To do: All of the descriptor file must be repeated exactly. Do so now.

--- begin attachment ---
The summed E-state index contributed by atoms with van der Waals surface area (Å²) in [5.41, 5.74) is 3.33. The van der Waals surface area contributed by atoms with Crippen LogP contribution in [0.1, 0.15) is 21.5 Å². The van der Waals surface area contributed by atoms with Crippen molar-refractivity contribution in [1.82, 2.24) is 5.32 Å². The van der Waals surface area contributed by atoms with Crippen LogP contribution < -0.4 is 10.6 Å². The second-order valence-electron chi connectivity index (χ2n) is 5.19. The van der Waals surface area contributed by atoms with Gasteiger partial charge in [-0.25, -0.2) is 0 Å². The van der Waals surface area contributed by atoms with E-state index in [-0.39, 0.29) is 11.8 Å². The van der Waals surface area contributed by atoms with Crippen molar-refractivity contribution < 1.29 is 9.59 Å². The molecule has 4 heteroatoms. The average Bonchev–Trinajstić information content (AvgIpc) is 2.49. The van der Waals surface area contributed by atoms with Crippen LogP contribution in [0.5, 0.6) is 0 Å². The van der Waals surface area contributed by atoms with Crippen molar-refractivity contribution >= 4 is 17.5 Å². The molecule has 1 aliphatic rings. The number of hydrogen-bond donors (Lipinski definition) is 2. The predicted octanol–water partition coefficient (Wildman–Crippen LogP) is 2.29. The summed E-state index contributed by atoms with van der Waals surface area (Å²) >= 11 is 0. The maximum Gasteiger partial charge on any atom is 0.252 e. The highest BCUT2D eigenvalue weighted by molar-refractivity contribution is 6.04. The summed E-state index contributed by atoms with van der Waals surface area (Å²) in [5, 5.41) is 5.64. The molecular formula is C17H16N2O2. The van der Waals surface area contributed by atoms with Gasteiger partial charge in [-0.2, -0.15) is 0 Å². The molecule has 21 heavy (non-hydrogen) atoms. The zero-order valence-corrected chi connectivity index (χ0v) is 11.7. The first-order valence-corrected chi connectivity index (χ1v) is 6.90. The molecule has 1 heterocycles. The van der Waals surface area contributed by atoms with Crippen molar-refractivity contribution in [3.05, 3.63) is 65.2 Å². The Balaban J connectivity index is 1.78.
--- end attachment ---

The summed E-state index contributed by atoms with van der Waals surface area (Å²) in [5.41, 5.74) is 3.33. The van der Waals surface area contributed by atoms with Crippen LogP contribution in [0.1, 0.15) is 21.5 Å². The van der Waals surface area contributed by atoms with Crippen molar-refractivity contribution in [1.82, 2.24) is 5.32 Å². The van der Waals surface area contributed by atoms with Crippen LogP contribution < -0.4 is 10.6 Å². The second-order valence-electron chi connectivity index (χ2n) is 5.19. The van der Waals surface area contributed by atoms with Gasteiger partial charge in [-0.25, -0.2) is 0 Å². The van der Waals surface area contributed by atoms with E-state index in [-0.39, 0.29) is 11.8 Å². The van der Waals surface area contributed by atoms with Crippen molar-refractivity contribution < 1.29 is 9.59 Å². The molecule has 4 heteroatoms. The average Bonchev–Trinajstić information content (AvgIpc) is 2.49. The van der Waals surface area contributed by atoms with Crippen LogP contribution in [0.5, 0.6) is 0 Å². The van der Waals surface area contributed by atoms with Crippen molar-refractivity contribution >= 4 is 17.5 Å². The molecule has 1 aliphatic rings. The number of hydrogen-bond donors (Lipinski definition) is 2. The predicted octanol–water partition coefficient (Wildman–Crippen LogP) is 2.29. The summed E-state index contributed by atoms with van der Waals surface area (Å²) >= 11 is 0. The maximum Gasteiger partial charge on any atom is 0.252 e. The highest BCUT2D eigenvalue weighted by molar-refractivity contribution is 6.04. The summed E-state index contributed by atoms with van der Waals surface area (Å²) in [5, 5.41) is 5.64. The molecular formula is C17H16N2O2. The van der Waals surface area contributed by atoms with Gasteiger partial charge in [-0.2, -0.15) is 0 Å². The molecule has 21 heavy (non-hydrogen) atoms. The zero-order valence-corrected chi connectivity index (χ0v) is 11.7. The first-order valence-corrected chi connectivity index (χ1v) is 6.90. The molecule has 1 heterocycles. The van der Waals surface area contributed by atoms with Crippen molar-refractivity contribution in [3.05, 3.63) is 65.2 Å². The Balaban J connectivity index is 1.78.